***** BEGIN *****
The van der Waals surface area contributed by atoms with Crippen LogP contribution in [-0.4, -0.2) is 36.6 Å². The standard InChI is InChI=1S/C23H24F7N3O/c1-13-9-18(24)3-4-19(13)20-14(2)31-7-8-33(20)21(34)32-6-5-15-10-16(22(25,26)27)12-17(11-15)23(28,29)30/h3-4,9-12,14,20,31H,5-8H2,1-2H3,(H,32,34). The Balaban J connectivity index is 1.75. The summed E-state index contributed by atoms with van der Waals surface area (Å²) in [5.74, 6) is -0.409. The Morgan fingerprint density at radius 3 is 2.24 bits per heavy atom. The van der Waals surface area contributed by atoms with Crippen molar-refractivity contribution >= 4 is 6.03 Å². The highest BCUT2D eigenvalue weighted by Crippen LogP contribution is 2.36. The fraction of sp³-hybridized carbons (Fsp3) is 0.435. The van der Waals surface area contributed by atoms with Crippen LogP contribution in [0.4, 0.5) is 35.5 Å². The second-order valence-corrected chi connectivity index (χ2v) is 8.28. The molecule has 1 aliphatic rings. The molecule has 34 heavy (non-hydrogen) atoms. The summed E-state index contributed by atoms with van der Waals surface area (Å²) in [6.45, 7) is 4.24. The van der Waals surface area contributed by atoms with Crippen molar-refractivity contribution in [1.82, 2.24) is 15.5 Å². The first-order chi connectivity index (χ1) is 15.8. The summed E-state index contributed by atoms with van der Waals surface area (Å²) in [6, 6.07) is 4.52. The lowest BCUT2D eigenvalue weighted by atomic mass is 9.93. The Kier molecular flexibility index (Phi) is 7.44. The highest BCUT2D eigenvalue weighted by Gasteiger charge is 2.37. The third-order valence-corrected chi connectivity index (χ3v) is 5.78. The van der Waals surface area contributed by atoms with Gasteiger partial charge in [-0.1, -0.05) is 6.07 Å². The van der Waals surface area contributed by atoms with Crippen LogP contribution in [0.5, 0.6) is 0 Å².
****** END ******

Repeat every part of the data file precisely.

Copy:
The van der Waals surface area contributed by atoms with Crippen LogP contribution in [-0.4, -0.2) is 36.6 Å². The standard InChI is InChI=1S/C23H24F7N3O/c1-13-9-18(24)3-4-19(13)20-14(2)31-7-8-33(20)21(34)32-6-5-15-10-16(22(25,26)27)12-17(11-15)23(28,29)30/h3-4,9-12,14,20,31H,5-8H2,1-2H3,(H,32,34). The Balaban J connectivity index is 1.75. The summed E-state index contributed by atoms with van der Waals surface area (Å²) in [5.74, 6) is -0.409. The Morgan fingerprint density at radius 3 is 2.24 bits per heavy atom. The van der Waals surface area contributed by atoms with Crippen molar-refractivity contribution >= 4 is 6.03 Å². The highest BCUT2D eigenvalue weighted by Crippen LogP contribution is 2.36. The fraction of sp³-hybridized carbons (Fsp3) is 0.435. The van der Waals surface area contributed by atoms with Crippen LogP contribution in [0.4, 0.5) is 35.5 Å². The second-order valence-corrected chi connectivity index (χ2v) is 8.28. The molecule has 1 aliphatic rings. The molecule has 34 heavy (non-hydrogen) atoms. The summed E-state index contributed by atoms with van der Waals surface area (Å²) in [6.45, 7) is 4.24. The van der Waals surface area contributed by atoms with Crippen molar-refractivity contribution in [1.82, 2.24) is 15.5 Å². The first-order chi connectivity index (χ1) is 15.8. The summed E-state index contributed by atoms with van der Waals surface area (Å²) in [6, 6.07) is 4.52. The lowest BCUT2D eigenvalue weighted by atomic mass is 9.93. The Kier molecular flexibility index (Phi) is 7.44. The highest BCUT2D eigenvalue weighted by Gasteiger charge is 2.37. The third-order valence-corrected chi connectivity index (χ3v) is 5.78. The van der Waals surface area contributed by atoms with Gasteiger partial charge in [-0.1, -0.05) is 6.07 Å². The van der Waals surface area contributed by atoms with Crippen LogP contribution in [0.5, 0.6) is 0 Å².